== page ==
Hillary Clinton’s run for the presidency is being launched at a place she considers significant: the Franklin D. Roosevelt Four Freedoms Park in New York.
I’ll bet most Americans don’t even know what President Franklin D. Roosevelt’s “four freedoms” are. They are:
Freedom of speech;
Freedom of worship;
Freedom from want;
Freedom from fear.
By positioning herself aside the monument to these four freedoms, Hillary Clinton is telling us what she stands for. It’s not unlike Ronald Reagan launching his candidacy in front of the Statue of Liberty in 1980, or Ted Cruz launching his candidacy for the presidency at the university founded by Jerry Falwell’s Moral Majority.
To Hillary Clinton, and those who support her (like those who support Obama), these are the most important things.
But are these things reasonable? Or even possible?
Freedom of speech certainly is. Yet, in contradiction to her love of free speech (and feminism), Hillary Clinton severed as Obama’s Secretary of State. She’s proud of her job in that position, and offers it as one of her credentials for being President. Yet in that job, like Obama, she made daily excuses and suggested peaceful negotiations with nations based on Islamic totalitarianism, such as Iran.
If Hillary Clinton really cared as much about Roosevelt’s “freedom of speech” as she claims, then why doesn’t she oppose Iran and other Islamic movements with the force and fury she generally reserves for conservatives, libertarians and other opponents of her policies?
The same goes for federal control of the Internet, as a government utility. The Internet is the greatest form of free speech ever known to humankind. By what right does the federal government claim control over this resource as a utility subject to regulation in the “public interest,” whatever that is? It’s the same inconsistency as her hero, FDR, in supporting the establishment of the FCC, which holds that all radio (and later television) broadcasts must pursue the “public interest.” No, an outright dictatorship has — fortunately — yet to evolve out of that wrong law. But the legal and administrative stage is set, and now we have done the same with the Internet, thanks to Obama — with whom she presumably agrees.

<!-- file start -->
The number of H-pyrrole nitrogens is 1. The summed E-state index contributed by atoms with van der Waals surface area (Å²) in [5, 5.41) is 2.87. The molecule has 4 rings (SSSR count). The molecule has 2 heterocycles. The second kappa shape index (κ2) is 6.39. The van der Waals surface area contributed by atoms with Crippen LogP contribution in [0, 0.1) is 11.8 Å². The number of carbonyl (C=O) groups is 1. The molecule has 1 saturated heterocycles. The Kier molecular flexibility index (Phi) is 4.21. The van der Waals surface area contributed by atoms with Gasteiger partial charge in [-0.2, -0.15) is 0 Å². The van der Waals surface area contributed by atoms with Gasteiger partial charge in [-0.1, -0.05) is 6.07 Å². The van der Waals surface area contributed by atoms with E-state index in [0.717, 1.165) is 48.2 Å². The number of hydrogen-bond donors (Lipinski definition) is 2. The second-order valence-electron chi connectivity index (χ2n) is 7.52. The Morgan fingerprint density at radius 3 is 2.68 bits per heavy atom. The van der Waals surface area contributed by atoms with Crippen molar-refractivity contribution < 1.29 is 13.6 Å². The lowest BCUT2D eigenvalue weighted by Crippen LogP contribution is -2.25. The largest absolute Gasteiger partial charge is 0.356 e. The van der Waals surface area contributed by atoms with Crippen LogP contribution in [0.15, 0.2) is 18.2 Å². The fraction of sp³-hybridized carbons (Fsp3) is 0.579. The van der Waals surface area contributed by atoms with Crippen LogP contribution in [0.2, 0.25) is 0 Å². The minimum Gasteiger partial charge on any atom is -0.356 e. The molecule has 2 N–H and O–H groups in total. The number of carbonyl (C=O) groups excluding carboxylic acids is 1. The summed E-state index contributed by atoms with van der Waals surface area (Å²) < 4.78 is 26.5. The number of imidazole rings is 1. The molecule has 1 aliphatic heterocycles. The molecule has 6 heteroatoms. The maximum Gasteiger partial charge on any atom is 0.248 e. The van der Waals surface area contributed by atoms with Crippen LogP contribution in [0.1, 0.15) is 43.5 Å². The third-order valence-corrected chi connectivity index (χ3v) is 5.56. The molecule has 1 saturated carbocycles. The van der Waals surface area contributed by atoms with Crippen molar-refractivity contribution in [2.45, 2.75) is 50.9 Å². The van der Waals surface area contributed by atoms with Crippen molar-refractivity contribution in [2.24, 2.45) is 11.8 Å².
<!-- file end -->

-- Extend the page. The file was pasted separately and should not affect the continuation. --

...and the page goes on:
“Freedom of worship.” That’s certainly a right — so long as one does not rationalize the use of force against another in the name of religion. Militant Muslims rationalizing their “right” to faith and worship as a means for imposing Sharia law, or even murdering innocent people? That’s not freedom of worship, at least not the justified kind. Yet, as Clinton’s record shows, she’s willing to tolerate that in the Middle East, and — as a good progressive — probably to some extent in America. What about when a conservative Christian baker asserts his freedom to worship as entitling him not to make a cake for a gay/lesbian wedding? Will she be as tolerant of religion in that case? Not in a New York minute.
So much for freedom of worship and speech. Clearly, they’re conditional.
Then there’s freedom from want. What is this supposed to mean? Freedom from famine and starvation? If those are your real goals, then free market capitalism, private property and the profit motive are the only plausible solutions. Capitalism (even partial capitalism) has erased famine from civilizations who embrace that social system, most of all America. Yet Clinton, like her former boss, favors policies of “spreading the wealth” and transferring “resources” even more than we already do. Capitalism is the bad guy, to politicians like FDR and Hillary Clinton, yet it’s the only possible way to attain freedom from want.